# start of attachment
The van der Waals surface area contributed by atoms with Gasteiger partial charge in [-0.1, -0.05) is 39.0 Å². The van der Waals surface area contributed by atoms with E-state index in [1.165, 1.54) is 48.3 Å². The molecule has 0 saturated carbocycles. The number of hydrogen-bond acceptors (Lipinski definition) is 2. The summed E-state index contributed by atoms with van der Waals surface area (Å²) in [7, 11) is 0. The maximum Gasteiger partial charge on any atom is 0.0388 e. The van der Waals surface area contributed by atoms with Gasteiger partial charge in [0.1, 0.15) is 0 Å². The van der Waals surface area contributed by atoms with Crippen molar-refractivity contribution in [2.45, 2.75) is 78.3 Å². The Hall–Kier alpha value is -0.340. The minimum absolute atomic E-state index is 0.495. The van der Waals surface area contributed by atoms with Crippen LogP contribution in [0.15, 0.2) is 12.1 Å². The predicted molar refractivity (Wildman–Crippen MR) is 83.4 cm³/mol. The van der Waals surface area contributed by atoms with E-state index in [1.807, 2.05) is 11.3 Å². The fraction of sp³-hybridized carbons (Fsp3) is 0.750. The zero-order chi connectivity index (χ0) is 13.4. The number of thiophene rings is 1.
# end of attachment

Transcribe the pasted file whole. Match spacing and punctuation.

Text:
The van der Waals surface area contributed by atoms with Gasteiger partial charge in [-0.1, -0.05) is 39.0 Å². The van der Waals surface area contributed by atoms with E-state index in [1.165, 1.54) is 48.3 Å². The molecule has 0 saturated carbocycles. The number of hydrogen-bond acceptors (Lipinski definition) is 2. The summed E-state index contributed by atoms with van der Waals surface area (Å²) in [7, 11) is 0. The maximum Gasteiger partial charge on any atom is 0.0388 e. The van der Waals surface area contributed by atoms with Gasteiger partial charge in [0.1, 0.15) is 0 Å². The van der Waals surface area contributed by atoms with Crippen molar-refractivity contribution in [2.45, 2.75) is 78.3 Å². The Hall–Kier alpha value is -0.340. The minimum absolute atomic E-state index is 0.495. The van der Waals surface area contributed by atoms with Crippen LogP contribution in [0.15, 0.2) is 12.1 Å². The predicted molar refractivity (Wildman–Crippen MR) is 83.4 cm³/mol. The van der Waals surface area contributed by atoms with E-state index in [1.807, 2.05) is 11.3 Å². The fraction of sp³-hybridized carbons (Fsp3) is 0.750. The zero-order chi connectivity index (χ0) is 13.4. The number of thiophene rings is 1.